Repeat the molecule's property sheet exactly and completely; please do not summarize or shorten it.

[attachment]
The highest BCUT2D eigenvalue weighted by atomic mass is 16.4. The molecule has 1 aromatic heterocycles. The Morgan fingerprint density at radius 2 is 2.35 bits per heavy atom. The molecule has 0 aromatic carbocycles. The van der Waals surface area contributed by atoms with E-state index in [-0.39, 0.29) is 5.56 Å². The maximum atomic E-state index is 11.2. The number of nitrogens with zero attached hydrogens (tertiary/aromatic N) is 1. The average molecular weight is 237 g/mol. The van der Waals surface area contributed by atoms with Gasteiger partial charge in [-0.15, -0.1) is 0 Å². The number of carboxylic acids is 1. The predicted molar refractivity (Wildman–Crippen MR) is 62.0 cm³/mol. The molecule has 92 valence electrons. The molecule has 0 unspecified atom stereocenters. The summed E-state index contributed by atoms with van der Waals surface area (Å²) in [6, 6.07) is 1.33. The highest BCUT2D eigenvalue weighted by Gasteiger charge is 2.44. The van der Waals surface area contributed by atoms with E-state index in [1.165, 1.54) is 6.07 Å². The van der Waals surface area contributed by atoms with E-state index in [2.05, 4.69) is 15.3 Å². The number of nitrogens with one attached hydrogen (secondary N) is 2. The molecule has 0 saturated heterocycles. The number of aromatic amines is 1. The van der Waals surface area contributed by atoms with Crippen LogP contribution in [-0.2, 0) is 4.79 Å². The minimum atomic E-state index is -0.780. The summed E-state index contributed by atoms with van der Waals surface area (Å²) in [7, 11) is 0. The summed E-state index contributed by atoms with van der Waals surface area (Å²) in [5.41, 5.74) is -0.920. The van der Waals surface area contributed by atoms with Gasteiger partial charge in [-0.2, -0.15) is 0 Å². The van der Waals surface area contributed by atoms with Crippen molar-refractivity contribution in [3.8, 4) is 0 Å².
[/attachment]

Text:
The highest BCUT2D eigenvalue weighted by atomic mass is 16.4. The molecule has 1 aromatic heterocycles. The Morgan fingerprint density at radius 2 is 2.35 bits per heavy atom. The molecule has 0 aromatic carbocycles. The van der Waals surface area contributed by atoms with E-state index in [-0.39, 0.29) is 5.56 Å². The maximum atomic E-state index is 11.2. The number of nitrogens with zero attached hydrogens (tertiary/aromatic N) is 1. The average molecular weight is 237 g/mol. The van der Waals surface area contributed by atoms with Gasteiger partial charge in [-0.15, -0.1) is 0 Å². The number of carboxylic acids is 1. The predicted molar refractivity (Wildman–Crippen MR) is 62.0 cm³/mol. The molecule has 92 valence electrons. The molecule has 0 unspecified atom stereocenters. The summed E-state index contributed by atoms with van der Waals surface area (Å²) in [6, 6.07) is 1.33. The highest BCUT2D eigenvalue weighted by Gasteiger charge is 2.44. The van der Waals surface area contributed by atoms with E-state index in [1.165, 1.54) is 6.07 Å². The van der Waals surface area contributed by atoms with E-state index in [2.05, 4.69) is 15.3 Å². The number of nitrogens with one attached hydrogen (secondary N) is 2. The molecule has 0 saturated heterocycles. The number of aromatic amines is 1. The van der Waals surface area contributed by atoms with Crippen LogP contribution in [-0.2, 0) is 4.79 Å². The minimum atomic E-state index is -0.780. The summed E-state index contributed by atoms with van der Waals surface area (Å²) in [7, 11) is 0. The summed E-state index contributed by atoms with van der Waals surface area (Å²) in [5.41, 5.74) is -0.920. The van der Waals surface area contributed by atoms with Gasteiger partial charge in [-0.2, -0.15) is 0 Å². The van der Waals surface area contributed by atoms with Crippen molar-refractivity contribution in [3.8, 4) is 0 Å².